FRANKFORT – Lawmakers are shortening the Kentucky General Assembly for a second time due to concerns over the coronavirus pandemic, giving them little time to act on the governor’s vetoes or pass additional legislation.
When lawmakers last met on April 1, they approved a resolution to adjourn until April 13 and meet a total of three consecutive days. Now, legislative leaders will resume the General Assembly on April 14 with an optional final day on April 15 — the last day they can meet under the Kentucky Constitution.
When they convene again, lawmakers could consider overriding vetoes cast by Gov. Andy Beshear. As of Friday, April 10, Beshear has vetoed five bills, two of which are high profile.
Senate Bill 2 would require a photo ID to be presented at the polls prior to voting.
“Its provisions would create an obstacle to the ability of Kentuckians to exercise their right to vote, resulting in fewer people voting and undermining our democracy,” Beshear said.
The governor said there is no recent documented evidence of in-person voter fraud, “therefore the legislation would be attempting to resolve a problem that does not exist.”
The bill also threatens the health and safety of Kentuckians, Beshear said, “by requiring them to obtain an identification during the novel coronavirus outbreak, a public health emergency. During this time, the offices that would provide this identification are not open to in-person traffic, which would be necessary to create the actual identification.”
The governor also vetoed House Bill 336, which would allow a candidate for governor who wins the party nomination to delay the naming of a running mate until August.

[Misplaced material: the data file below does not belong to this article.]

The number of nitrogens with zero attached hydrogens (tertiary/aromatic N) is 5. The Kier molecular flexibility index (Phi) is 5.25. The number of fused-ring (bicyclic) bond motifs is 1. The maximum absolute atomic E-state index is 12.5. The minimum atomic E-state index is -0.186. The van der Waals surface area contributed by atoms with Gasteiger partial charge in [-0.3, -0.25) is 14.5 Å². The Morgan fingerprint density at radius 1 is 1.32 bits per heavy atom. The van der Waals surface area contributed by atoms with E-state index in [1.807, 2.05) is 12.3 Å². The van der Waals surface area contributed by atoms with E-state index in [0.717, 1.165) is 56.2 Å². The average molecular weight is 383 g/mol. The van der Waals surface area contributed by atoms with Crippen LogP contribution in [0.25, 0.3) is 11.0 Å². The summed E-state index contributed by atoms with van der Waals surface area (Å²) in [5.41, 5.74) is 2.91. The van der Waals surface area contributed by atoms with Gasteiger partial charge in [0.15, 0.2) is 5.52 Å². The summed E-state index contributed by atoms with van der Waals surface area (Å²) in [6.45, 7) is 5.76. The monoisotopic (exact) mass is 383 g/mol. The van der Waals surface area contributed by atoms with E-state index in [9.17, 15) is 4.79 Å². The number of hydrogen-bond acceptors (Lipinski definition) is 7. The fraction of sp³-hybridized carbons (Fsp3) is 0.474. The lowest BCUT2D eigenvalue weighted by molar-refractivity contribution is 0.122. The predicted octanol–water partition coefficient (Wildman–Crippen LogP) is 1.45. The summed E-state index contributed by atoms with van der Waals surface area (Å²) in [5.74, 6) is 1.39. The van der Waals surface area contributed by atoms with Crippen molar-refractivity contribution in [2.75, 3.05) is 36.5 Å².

“It is inconsistent with the purpose and intent of the 1992 Amendments to the Kentucky Constitution,” Beshear said. “That year, Kentuckians amended the Constitution to require the governor and lieutenant governor to run as a united slate. House Bill 336 would interfere with this arrangement.”
Overriding a veto requires the support of a simple majority of the members in both the House and Senate; unlike Congress, where a two-thirds majority is needed. The governor’s allotted time to veto passed bills expires on April 13.
Due to the session lasting only two more days, medical marijuana and sports wagering bills are likely dead.
Several pro-life bills could pass during the final two days, but if they were vetoed by the governor, lawmakers could not override them.
They include SB 9, known as the “Born Alive” bill; HB 67, a proposed Constitutional Amendment that would make it clear there is no right to an abortion in the state Constitution; and HB 451, which would allow the attorney general to be proactive in seeking injunctive relief in the state’s enforcement of abortion laws.
The General Assembly can meet for up to 60 days in even-numbered years, but by not gaveling in on April 13, the 2020 session will last only 52 or 53 days, depending on when they adjourn.
Every year, lawmakers approve a schedule that includes a 10-business-day veto recess, following by two more days of meeting after the 10 days governors have to decide if they will sign legislation, veto it or allow it to become law without their signature.